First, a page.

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Middle Bit: Drake University students name their top social media sites

Drake University

As the second week of classes began at Drake University, communications professor Chris Snider held his customary discussion with students about how they use social media.

He reported the results in a blog post on Monday, revealing that Snapchat and Instagram remain the social networks of choice among college students.

The least favorite social media sites were Reddit and Tinder.

Snider says that Finsta accounts (Fake Instagram accounts) are on the rise because students use this second account to post more frequently and show a less perfect version of their lives, compared to their regular Instagram account.

“My students estimated that less than half of college students their age have a “Finsta” account, but they still see it as a trend,” Snider writes.

Snider also wrote that VSCO—the photography and social app—is gaining steam lately because as students’ parents join Instagram, they need a different outlet.

“Students feel they can be themselves on Finsta and Snapchat (and to some degree on Instagram Stories), but they have to put forth the best image on Instagram posts,” Snider says.

What else happened…


Bolstra, a Carmel-based agile customer success platform, completed a $1.5m seed round


A look inside the new Kum & Go headquarters – The Des Moines Register

Iowans divided on view’s of state economic development incentives – The Des Moines Register


Autobooks, a Detroit-based fintech startup, raised $10M in Series A funding


New cloud-based products aim to boost employee productivity –


Lula raises $420K, fueling the expansion of home service offerings –

Code Ninjas uses karate format to punch into KC youth STEM scene –

St. Louis Ballet gets into Valentine’s Day with ‘Love Stories’ –

Kansas-based TechAccel invests in ag startup Plastomatics –

Middle Bit: Drake University students name their top social media sites | Clay & Milk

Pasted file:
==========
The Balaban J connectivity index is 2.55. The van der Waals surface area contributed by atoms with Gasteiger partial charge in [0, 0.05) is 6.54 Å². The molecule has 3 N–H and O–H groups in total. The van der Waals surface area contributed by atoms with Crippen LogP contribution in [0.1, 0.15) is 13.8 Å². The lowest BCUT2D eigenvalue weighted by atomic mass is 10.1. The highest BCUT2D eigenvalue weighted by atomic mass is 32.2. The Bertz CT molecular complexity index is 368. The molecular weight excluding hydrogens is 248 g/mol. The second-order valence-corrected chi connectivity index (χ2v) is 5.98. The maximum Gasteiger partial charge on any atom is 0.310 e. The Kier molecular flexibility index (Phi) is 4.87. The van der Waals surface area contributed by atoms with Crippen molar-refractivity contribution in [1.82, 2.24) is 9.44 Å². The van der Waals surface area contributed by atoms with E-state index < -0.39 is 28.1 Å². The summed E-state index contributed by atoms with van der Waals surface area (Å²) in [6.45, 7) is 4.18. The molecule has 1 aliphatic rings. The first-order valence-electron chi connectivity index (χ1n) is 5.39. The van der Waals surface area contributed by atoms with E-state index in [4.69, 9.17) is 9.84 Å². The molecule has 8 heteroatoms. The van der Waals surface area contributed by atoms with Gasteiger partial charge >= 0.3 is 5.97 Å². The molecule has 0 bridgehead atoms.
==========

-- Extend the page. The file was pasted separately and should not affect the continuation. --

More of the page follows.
A central Iowa ag-tech accelerator has secured more backers and finally has a name. The Greater Des Moines Partnership first announced the accelerator last year, naming four initial investors. On Monday, the Partnership said the program will be called the "Iowa AgriTech Accelerator" and named three new investors. The new investors include Grinnell Mutual, Kent Corp. and Sukup Manufacturing, all Iowa companies. They join investors Deere & Co., Peoples Co., Farmers Mutual Hail Insurance Co. and DuPont Pioneer. Each investor has agreed to put up $100,000 for the first year of the accelerator. Startups entering the program will receive $40,000 in seed funding in exchange for 6 percent equity. Tej Dhawan, an angel investor and local startup mentor, is serving as interim director until the AgriTech Accelerator names a permanent leader. Dhawan held a similar role with the GIA before Brian Hemesath was named as managing director. As interim director, Dhawan said his main job includes hiring the accelerator's executive director, establishing a business structure and initial recruiting for the first cohort. The accelerator will place few filters, such as location and product, on the applicant pool, Dhawan said. "When you’re seeking innovation, innovation can come from every corner of the world so why restrict ourselves," he said. One area the the AgriTech Accelerator won't recruit from is biotech. For its first cohort, the AgriTech Accelerator will work out of the GIA's space in Des Moines' East Village, Dhawan said. A future, permanent home is still to be decided. The accelerator's program will host startups from mid-July through mid-October, ending with an event connected to the annual World Food Prize. The GIA, which the AgriTech Accelerator is based on, also ends with presentations at an industry event. The accelerator has also started lining up a mentor pool. The Iowa Corn Growers Association, Iowa Soybean Association and the Iowa Pork Producers Association have agreed to provide mentors, as has Iowa State University. While the AgriTech Accelerator is loosely based off of the GIA, it will differ in its business structure, Dhawan said. The GIA runs through a for-profit model for both operations and its investment fund. The AgriTech Accelerator will have a nonprofit model for its operations and a for-profit setup for its fund. Dhawan said the nonprofit model is being used so the accelerator can better work with other nonprofit partners, such as trade associations. "These are all organizations that are nonprofits and can be amazing stakeholders without ever having to be investors in the accelerator," he said. "It becomes easier to work with trade associations in their nonprofit role when we are also a nonprofit." When it's up and running, the AgriTech Accelerator would be one of a handful of ag-focused startup development programs in Iowa. Others include the Ag Startup Engine out of Iowa State University and the Rural Ventures Alliance from Iowa MicroLoan. Matthew Patane is the managing editor and co-founder of Clay & Milk. Send him an email at
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